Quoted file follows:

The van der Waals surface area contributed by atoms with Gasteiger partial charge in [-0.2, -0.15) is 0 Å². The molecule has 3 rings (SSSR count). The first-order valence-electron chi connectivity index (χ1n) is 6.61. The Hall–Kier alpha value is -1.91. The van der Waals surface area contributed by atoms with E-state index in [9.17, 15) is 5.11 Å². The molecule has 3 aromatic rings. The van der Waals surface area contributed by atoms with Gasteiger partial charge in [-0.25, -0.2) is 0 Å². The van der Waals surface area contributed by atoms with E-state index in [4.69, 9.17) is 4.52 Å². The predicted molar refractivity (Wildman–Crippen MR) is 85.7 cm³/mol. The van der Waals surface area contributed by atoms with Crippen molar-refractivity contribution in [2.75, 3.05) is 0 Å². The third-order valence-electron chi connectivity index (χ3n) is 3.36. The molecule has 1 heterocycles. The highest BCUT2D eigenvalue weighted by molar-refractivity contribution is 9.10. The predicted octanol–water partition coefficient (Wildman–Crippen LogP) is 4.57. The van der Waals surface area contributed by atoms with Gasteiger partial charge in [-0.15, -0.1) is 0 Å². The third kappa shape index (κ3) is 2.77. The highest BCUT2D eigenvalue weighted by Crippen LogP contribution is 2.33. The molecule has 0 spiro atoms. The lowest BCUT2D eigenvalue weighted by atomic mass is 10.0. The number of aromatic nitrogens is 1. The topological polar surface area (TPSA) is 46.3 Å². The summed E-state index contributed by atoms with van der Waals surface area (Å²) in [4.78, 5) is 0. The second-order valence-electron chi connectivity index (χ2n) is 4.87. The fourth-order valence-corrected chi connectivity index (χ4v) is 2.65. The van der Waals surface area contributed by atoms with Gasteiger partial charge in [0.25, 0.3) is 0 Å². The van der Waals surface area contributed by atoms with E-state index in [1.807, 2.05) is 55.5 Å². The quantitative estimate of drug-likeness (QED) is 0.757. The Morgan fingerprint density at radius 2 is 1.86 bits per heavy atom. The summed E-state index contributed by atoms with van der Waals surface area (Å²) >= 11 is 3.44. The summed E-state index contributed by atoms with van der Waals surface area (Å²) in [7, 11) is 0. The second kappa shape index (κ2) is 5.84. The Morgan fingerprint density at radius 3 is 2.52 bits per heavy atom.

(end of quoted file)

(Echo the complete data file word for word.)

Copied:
The van der Waals surface area contributed by atoms with Gasteiger partial charge in [-0.2, -0.15) is 0 Å². The molecule has 3 rings (SSSR count). The first-order valence-electron chi connectivity index (χ1n) is 6.61. The Hall–Kier alpha value is -1.91. The van der Waals surface area contributed by atoms with E-state index in [9.17, 15) is 5.11 Å². The molecule has 3 aromatic rings. The van der Waals surface area contributed by atoms with Gasteiger partial charge in [-0.25, -0.2) is 0 Å². The van der Waals surface area contributed by atoms with E-state index in [4.69, 9.17) is 4.52 Å². The predicted molar refractivity (Wildman–Crippen MR) is 85.7 cm³/mol. The van der Waals surface area contributed by atoms with Crippen molar-refractivity contribution in [2.75, 3.05) is 0 Å². The third-order valence-electron chi connectivity index (χ3n) is 3.36. The molecule has 1 heterocycles. The highest BCUT2D eigenvalue weighted by molar-refractivity contribution is 9.10. The predicted octanol–water partition coefficient (Wildman–Crippen LogP) is 4.57. The van der Waals surface area contributed by atoms with Gasteiger partial charge in [-0.15, -0.1) is 0 Å². The third kappa shape index (κ3) is 2.77. The highest BCUT2D eigenvalue weighted by Crippen LogP contribution is 2.33. The molecule has 0 spiro atoms. The lowest BCUT2D eigenvalue weighted by atomic mass is 10.0. The number of aromatic nitrogens is 1. The topological polar surface area (TPSA) is 46.3 Å². The summed E-state index contributed by atoms with van der Waals surface area (Å²) in [4.78, 5) is 0. The second-order valence-electron chi connectivity index (χ2n) is 4.87. The fourth-order valence-corrected chi connectivity index (χ4v) is 2.65. The van der Waals surface area contributed by atoms with Gasteiger partial charge in [0.25, 0.3) is 0 Å². The van der Waals surface area contributed by atoms with E-state index in [1.807, 2.05) is 55.5 Å². The quantitative estimate of drug-likeness (QED) is 0.757. The Morgan fingerprint density at radius 2 is 1.86 bits per heavy atom. The summed E-state index contributed by atoms with van der Waals surface area (Å²) >= 11 is 3.44. The summed E-state index contributed by atoms with van der Waals surface area (Å²) in [7, 11) is 0. The second kappa shape index (κ2) is 5.84. The Morgan fingerprint density at radius 3 is 2.52 bits per heavy atom.